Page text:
The current debate over the timing of the U.S. withdrawal of forces from Iraq is misplaced. The retention of a relatively small number of U.S. troops in that country would not have measurably affected its political stability. Conversely, the withdrawal of those forces will not particularly incentivize the various political factions to intensify their struggle for power.
The U.S. maintained a very large military contingent in the Republic of South Korea even as that country went through periods of enormous political turmoil. ROK president Park Chung-hee was assassinated by the director of the Korean Central Intelligence Agency in 1979 and a short-lived military government came to power. The size of the U.S. contingent in South Korea remained relatively stable during the period of that country’s transition to a full-fledged democracy. The presence of U.S. forces around the world for fifty years has been nearly irrelevant to the comings and goings of local governments.
The United States retains the basis for a strong relationship with Iraq. The Department of State is operating the largest embassy in the world in Baghdad. Part of its responsibilities will be to maintain strong military-to-military contacts between our two countries through the defense attache’s office. Bringing Iraqi officers to the United States for advanced military education is a further way of maintaining a bond between our two countries and simultaneously inculcating in the future military leaders of Iraq the values of democratic governance and civilian control over the military.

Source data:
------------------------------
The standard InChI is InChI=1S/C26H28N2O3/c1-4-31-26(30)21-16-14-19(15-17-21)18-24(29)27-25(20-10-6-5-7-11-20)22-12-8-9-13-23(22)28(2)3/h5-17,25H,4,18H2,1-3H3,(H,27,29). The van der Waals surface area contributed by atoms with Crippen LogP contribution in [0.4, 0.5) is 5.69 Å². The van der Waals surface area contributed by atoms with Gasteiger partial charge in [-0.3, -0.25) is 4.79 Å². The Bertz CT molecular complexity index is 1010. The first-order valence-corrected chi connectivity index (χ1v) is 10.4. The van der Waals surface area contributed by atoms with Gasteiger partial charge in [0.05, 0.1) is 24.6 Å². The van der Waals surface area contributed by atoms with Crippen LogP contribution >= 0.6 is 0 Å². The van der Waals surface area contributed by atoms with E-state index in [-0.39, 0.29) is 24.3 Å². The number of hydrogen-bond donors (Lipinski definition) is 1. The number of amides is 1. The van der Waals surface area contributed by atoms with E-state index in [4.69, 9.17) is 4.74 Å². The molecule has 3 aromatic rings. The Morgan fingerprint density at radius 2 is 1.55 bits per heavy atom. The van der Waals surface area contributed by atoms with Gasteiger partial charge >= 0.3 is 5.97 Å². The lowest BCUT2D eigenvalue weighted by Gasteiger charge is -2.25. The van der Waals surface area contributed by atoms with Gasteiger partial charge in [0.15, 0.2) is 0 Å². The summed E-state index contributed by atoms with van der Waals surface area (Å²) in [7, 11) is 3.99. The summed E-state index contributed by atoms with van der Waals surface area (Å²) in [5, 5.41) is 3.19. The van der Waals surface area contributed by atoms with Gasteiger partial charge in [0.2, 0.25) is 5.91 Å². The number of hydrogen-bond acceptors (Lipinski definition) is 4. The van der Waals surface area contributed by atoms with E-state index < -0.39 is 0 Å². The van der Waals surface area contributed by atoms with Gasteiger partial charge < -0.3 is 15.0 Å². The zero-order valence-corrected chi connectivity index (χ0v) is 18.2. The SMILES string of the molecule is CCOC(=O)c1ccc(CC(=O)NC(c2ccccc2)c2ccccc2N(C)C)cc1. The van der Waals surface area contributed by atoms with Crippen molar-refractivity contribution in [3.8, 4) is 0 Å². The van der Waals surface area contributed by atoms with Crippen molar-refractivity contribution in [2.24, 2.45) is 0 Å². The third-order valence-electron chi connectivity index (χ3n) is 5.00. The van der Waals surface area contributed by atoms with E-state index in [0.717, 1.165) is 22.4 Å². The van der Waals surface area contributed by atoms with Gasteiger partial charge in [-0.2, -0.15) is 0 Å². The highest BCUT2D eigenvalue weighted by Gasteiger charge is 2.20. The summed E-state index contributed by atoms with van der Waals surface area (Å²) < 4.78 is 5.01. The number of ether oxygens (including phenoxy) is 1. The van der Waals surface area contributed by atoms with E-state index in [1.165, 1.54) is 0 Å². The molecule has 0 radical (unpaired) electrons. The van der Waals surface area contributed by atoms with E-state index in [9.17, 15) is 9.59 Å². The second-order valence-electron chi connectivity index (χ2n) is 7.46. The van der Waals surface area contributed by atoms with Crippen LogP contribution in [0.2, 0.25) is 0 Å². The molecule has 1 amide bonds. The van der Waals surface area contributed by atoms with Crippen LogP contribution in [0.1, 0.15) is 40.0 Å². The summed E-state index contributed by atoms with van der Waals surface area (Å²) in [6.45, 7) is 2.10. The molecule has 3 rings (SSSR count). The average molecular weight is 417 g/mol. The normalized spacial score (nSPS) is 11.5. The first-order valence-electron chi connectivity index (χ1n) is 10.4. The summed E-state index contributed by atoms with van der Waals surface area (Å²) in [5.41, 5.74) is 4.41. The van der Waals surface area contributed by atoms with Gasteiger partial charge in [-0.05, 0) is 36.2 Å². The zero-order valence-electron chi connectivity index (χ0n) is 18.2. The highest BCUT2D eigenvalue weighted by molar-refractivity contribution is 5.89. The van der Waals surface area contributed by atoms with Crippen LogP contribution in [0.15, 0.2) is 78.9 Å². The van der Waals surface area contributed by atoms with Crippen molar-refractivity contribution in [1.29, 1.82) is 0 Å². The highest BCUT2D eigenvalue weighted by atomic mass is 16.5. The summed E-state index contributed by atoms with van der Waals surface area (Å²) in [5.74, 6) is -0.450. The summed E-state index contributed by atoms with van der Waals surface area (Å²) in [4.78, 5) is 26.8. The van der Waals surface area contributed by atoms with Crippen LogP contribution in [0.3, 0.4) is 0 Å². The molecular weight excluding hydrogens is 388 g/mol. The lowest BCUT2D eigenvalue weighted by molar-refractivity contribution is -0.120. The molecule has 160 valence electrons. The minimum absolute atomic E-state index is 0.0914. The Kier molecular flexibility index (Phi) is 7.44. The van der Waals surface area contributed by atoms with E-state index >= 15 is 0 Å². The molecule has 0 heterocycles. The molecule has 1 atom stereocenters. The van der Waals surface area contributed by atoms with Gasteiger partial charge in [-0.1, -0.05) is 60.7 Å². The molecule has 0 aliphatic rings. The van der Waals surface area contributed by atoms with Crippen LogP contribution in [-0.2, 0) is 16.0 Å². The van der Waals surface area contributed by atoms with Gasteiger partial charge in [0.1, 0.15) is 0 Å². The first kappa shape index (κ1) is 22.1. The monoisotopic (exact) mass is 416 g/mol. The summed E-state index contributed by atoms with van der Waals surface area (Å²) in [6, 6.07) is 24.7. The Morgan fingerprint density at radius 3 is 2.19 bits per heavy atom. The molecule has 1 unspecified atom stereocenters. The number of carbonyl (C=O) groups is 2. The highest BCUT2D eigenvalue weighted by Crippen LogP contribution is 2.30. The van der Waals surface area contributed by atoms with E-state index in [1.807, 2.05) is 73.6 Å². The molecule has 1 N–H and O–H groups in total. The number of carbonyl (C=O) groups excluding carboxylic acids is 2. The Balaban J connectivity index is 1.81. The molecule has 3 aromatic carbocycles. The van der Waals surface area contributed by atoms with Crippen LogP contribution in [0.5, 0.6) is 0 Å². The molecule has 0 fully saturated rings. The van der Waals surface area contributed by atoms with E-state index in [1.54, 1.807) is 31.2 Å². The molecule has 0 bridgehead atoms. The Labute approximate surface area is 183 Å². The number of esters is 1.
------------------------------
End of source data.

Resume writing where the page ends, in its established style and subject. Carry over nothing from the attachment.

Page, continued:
U.S. arms sales to Iraq also will provide a continuing source of connectivity as well as serve as an indirect means of influence with the Iraqi government. Do not forget that the Iraqi Army is largely U.S.-trained and equipped. Iraq has signed contracts for U.S. military equipment worth at least $11 billion. These sales include F-16 fighters, M-1 Abrams main battle tanks, armored personnel carriers and artillery pieces. Along with this equipment comes a training requirement and supply chain that will connect our two countries for years if not decades to come. This has been the U.S. experience in other countries; Egypt, Saudi Arabia, Kuwait and the UAE come to mind.
Arms sales are also an important component of improving relationships with new friends and potential allies. The U.S.-Indian relationship has grown closer in part due to the expansion of arms sales by Washington to New Delhi. India has acquired or is in the process of buying a range of advanced U.S. systems including C-17 and C-130 transports and P-8 maritime patrol aircraft. In addition, the U.S. is exploring possible sales of the F-35 Joint Strike Fighter, the Stryker wheeled combat vehicle and the Littoral Combat Ship to India. I would point out that the U.S.-Indian security relationship has grown closer without requiring the presence of the U.S. military in the subcontinent.
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